In 1935, the Texas Department of Public Safety was created and given the power to prevent crime and protect the public throughout the state. At that point in time, the department included the Texas Highway Patrol, Texas Rangers, Bureau of Communications, Bureau of Intelligence, Bureau of Education and Bureau of Identification and Records. It later handled licensing for the state's drivers. The Texas Rangers are the oldest statewide enforcement agency in the state, and began in 1823.
Divisions of Texas Police
The Texas Ranger division of the Department of Public Safety leads major crime investigations and those regarding public corruption, border security and shootings involving officers. Within the Texas Rangers, there are several special units, including: The Special Weapons and Tactics Team, Bomb Squad, Ranger Reconnaissance Team, Special Response Teams, Border Security Operations, Crisis Negotiation Team, Unsolved Crimes Investigation, Public Integrity Unit and the Public Corruption Unit.
The Public Integrity Unit investigates alleged crimes committed by state officers and employees. Similarly, the Public Corruption Unit investigates claims of corruption within any public office in the state.
Texas's Border Security Operations Center focuses on border control at the Texas/Mexico line, and collects and analyzes intelligence regarding possible crimes taking place across the state border. The Crisis Negotiation Team is called in for hostage situations and cases involving an offender who is mentally ill or emotionally disturbed.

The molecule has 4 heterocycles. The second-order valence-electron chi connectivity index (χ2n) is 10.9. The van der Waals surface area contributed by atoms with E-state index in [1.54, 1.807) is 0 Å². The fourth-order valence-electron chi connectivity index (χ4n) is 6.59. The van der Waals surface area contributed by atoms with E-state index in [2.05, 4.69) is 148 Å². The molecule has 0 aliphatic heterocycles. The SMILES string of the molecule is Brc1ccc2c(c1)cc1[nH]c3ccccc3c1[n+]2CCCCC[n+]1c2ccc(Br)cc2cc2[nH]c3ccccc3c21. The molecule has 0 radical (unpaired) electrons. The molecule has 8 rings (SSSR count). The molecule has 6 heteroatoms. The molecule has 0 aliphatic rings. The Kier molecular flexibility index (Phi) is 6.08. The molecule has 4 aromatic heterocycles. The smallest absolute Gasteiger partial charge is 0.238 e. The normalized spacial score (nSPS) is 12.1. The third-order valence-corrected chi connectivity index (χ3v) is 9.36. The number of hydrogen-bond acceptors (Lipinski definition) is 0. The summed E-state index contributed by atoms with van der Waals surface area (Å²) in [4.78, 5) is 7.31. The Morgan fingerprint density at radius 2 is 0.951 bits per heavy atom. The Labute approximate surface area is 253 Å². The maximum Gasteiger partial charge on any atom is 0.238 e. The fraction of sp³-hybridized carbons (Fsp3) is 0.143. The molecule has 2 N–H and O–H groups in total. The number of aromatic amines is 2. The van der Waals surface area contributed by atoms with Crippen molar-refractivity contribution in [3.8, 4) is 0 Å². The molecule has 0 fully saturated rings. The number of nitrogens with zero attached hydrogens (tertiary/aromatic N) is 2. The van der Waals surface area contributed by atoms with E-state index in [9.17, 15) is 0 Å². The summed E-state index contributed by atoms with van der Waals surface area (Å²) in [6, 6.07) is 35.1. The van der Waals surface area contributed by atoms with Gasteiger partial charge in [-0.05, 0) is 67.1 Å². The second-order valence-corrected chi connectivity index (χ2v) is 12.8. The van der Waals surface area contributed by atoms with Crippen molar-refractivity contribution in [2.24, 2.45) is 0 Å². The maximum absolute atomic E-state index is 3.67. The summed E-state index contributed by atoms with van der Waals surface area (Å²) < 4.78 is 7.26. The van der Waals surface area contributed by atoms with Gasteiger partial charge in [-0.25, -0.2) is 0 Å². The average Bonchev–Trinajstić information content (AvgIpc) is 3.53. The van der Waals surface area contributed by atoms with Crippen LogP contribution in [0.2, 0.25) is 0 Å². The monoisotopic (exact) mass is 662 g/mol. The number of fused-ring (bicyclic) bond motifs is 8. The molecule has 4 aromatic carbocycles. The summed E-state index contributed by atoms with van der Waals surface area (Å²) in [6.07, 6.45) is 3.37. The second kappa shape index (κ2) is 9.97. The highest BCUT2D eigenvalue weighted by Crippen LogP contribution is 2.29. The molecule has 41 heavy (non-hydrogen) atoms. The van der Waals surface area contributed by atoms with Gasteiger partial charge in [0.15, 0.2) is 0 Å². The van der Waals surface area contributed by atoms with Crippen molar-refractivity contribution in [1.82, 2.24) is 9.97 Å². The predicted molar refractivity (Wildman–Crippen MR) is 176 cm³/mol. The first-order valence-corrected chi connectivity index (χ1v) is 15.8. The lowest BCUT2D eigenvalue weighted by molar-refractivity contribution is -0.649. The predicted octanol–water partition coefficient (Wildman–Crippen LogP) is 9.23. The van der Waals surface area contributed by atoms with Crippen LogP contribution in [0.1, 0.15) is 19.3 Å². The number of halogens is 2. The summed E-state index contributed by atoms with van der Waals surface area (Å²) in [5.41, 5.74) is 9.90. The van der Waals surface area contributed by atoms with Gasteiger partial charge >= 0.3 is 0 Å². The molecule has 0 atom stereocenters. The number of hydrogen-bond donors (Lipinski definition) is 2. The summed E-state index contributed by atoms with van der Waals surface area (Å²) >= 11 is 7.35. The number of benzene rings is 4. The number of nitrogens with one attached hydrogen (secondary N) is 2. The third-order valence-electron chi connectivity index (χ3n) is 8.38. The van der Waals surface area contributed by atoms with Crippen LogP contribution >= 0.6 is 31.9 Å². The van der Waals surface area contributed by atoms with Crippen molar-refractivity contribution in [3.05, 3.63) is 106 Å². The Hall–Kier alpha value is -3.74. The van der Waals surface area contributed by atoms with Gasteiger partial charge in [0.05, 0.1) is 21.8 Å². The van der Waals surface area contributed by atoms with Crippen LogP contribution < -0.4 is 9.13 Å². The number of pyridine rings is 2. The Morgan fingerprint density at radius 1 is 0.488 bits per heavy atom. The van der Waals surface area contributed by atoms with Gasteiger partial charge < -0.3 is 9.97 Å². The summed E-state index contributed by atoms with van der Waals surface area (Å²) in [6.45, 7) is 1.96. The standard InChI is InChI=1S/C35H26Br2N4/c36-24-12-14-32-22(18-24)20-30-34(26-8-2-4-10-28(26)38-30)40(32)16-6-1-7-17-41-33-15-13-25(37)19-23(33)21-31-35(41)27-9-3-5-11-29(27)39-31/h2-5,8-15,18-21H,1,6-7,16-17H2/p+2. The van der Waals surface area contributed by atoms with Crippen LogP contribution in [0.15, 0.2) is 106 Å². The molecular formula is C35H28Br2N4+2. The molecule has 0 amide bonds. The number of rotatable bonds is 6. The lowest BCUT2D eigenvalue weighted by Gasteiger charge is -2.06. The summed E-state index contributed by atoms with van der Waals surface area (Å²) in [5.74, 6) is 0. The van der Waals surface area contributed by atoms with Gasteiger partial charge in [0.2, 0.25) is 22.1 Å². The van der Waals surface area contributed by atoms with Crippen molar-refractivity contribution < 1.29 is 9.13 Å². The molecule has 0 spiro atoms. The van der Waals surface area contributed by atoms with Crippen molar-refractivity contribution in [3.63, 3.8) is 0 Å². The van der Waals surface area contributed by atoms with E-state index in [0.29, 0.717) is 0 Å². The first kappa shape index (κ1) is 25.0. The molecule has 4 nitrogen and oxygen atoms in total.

Special Response Teams are comprised of officers from the Texas Rangers, Texas Highway Patrol and Criminal Investigations Division of the Department of Public Safety. These officers are called in on an as-needed basis for active shooter incidents, hostage situations and barricaded subjects.
The Ranger Reconnaissance Team is highly trained in special operations and addresses situations typically not covered by other law enforcement agencies, including cases regarding drug cartels.
Requesting Texas Police Records
The State of Texas allows the public to request criminal history and police records on any member of the public. Results will include arrests and case dispositions for any charge of a class B misdemeanor or greater. Some parole and probation information may also be available, though personal identifying information is redacted from public record searches.